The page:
This year’s concert fell almost a year after the nation suffered through the September 11 terrorist attacks. Yet an American-dominated program and heightened patriotic sentiment lifted spirits and might have helped boost crowd attendance over last year’s level.
From the very beginning, the tone of this year’s concert was both stoic and whimsical. Mixing national hymns and playful medleys, the concert spanned the entire realm of emotions. In the middle, after a brief intermission, Conductor and Musical Director Donald Schleicher combined the playful and stoic with the movement “Jubilee” from George Chadwick’s Symphonic Sketches.
Chadwick, one of America’s most influential composers, moved American composition in a direction that capitalized on the buoyancy and snap of American culture. Even more helpful to American music, Chadwick modernized the New England Conservatory and helped train hundreds of American composers.
Yet the highlight of the evening was Patrick Sheridan, whose personality shone through during the performance. Sheridan has been featured on the Today show and NPR’s All Things Considered and also maintains a busy performance schedule with the world’s best orchestras.
Frequently breaking in between pieces, Sheridan humored the crowd with anecdotes about his northern roots, why Donald Schleicher became a conductor, and his mother’s vest-making ability and her insistence that he wear the vests.
Unfortunately, Sheridan’s superb playing was lost on the crowd. Both the acoustics and speakers inadequately conveyed the deep range of the instrument, and chatter and the inattentiveness of the crowd overshadowed the performance. What the audience missed was a performer who pushed the tuba to its limits.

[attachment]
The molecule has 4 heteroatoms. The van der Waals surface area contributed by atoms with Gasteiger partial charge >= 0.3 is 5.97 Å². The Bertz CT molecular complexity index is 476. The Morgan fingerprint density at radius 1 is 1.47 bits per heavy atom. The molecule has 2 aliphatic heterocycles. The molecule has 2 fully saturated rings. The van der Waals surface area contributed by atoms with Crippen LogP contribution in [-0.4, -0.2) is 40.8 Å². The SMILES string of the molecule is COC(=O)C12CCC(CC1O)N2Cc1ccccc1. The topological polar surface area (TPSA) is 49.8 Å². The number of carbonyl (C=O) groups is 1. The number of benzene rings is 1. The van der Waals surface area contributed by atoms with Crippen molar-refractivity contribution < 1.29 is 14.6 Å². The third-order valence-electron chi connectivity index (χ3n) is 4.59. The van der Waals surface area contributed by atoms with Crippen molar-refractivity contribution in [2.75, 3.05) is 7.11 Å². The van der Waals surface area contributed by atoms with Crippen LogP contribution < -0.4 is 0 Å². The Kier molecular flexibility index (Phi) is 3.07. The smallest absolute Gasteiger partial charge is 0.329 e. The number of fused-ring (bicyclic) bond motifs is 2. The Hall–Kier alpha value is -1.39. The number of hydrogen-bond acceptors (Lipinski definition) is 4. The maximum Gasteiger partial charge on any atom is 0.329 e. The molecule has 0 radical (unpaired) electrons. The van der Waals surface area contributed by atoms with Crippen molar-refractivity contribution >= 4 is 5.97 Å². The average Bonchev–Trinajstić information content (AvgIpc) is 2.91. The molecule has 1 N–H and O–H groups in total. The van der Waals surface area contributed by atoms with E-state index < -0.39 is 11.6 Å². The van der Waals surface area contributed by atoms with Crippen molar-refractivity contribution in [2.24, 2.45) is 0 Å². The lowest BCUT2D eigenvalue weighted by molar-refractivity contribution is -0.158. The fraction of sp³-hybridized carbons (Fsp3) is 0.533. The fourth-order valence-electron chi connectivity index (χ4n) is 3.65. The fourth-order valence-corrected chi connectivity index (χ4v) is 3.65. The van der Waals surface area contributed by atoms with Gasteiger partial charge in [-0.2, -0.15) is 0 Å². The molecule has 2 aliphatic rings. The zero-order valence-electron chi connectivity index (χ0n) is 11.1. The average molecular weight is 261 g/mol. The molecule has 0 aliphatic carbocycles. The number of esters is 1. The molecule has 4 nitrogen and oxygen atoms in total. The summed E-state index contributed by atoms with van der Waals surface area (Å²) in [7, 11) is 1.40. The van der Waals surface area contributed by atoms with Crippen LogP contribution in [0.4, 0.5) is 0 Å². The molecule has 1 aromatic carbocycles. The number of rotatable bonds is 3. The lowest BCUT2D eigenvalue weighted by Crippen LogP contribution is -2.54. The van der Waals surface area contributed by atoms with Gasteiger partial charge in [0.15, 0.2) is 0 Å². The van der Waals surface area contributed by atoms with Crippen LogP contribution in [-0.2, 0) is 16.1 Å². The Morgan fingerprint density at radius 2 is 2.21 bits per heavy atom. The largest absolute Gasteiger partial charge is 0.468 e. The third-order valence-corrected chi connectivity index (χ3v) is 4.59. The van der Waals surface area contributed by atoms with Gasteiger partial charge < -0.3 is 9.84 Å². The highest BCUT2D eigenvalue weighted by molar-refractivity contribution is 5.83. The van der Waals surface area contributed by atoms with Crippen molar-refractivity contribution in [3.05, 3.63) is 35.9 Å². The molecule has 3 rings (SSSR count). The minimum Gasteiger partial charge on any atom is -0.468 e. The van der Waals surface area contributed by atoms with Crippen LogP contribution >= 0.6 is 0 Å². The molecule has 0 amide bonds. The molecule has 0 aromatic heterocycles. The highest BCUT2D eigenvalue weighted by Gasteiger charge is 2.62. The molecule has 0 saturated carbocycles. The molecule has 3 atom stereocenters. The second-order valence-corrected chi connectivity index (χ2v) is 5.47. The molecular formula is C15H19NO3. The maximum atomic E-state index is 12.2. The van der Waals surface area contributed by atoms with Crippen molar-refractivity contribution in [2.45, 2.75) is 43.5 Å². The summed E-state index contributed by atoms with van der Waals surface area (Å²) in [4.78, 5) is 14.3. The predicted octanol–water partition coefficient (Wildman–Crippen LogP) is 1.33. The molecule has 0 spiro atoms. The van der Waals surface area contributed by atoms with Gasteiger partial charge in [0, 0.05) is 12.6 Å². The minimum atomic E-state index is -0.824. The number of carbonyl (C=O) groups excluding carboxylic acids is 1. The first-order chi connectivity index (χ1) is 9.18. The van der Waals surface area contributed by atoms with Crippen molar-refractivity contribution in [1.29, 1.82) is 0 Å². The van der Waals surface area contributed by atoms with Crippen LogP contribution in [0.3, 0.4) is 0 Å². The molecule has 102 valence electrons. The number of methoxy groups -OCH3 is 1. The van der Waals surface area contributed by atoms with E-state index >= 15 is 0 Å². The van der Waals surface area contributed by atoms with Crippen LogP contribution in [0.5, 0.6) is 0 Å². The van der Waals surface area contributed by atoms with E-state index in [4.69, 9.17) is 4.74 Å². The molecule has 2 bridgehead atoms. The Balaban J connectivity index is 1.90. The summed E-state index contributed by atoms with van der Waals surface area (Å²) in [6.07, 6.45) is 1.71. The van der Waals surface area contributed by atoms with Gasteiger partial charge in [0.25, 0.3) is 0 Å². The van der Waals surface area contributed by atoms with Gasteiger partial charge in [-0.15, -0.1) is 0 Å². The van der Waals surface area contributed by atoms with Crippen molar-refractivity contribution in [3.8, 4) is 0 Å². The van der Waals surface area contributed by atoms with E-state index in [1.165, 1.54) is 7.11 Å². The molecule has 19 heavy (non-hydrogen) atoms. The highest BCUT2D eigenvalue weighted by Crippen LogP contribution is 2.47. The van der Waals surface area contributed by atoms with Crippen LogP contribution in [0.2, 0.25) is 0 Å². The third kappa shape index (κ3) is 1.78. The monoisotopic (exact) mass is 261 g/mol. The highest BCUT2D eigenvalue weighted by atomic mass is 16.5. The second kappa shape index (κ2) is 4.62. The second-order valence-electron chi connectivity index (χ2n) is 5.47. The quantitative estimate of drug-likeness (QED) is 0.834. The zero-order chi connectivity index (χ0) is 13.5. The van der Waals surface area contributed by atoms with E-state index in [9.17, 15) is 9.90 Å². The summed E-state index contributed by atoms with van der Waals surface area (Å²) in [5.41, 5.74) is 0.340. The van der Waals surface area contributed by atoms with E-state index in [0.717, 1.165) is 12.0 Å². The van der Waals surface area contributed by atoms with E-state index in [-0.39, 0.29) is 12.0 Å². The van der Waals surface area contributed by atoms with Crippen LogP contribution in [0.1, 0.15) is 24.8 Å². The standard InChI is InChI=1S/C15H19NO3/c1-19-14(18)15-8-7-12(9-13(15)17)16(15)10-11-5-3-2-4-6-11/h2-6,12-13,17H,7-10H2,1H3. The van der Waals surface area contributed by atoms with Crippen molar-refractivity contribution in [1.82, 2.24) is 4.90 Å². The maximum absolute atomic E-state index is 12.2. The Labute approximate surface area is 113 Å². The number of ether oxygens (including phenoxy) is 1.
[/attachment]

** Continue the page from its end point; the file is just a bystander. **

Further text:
Sheridan’s skill and character was epitomized perfectly with his choice of encore. After a second set with the QCSO, Sheridan left the stage. Kai Swanson talked a bit about Sheridan and what was to come, only to have the soloist come back on stage decked out in a giant bee costume. At this point, one had to expect that Sheridan was going to perform the swift and darting Flight of the Bumblebee. One was correct. Though a little muffled, Sheridan moved quickly through the piece, and the orchestra was pressed to do the same.
As usual, the concert concluded with a rousing performance of Tchaikovsky’s 1812 Overture. Though extravagant in its orchestration, Tchaikovsky describes the events of 1812 – beginning with the battle of Borodino, moving through various Russian losses at the hands of the French, and concluding with Napoleon and his beleaguered army being chased from Moscow. How this overtly Russian program music became a staple of American pops concerts is beyond me. But the audience loves it.
For many, the Riverfront Pops concert is a musical diversion, an opportunity to spend the waning days of summer with friends and food along the Davenport riverfront. Others view the show as a premature start to the QCSO season. September 7’s concert played to both tastes perfectly.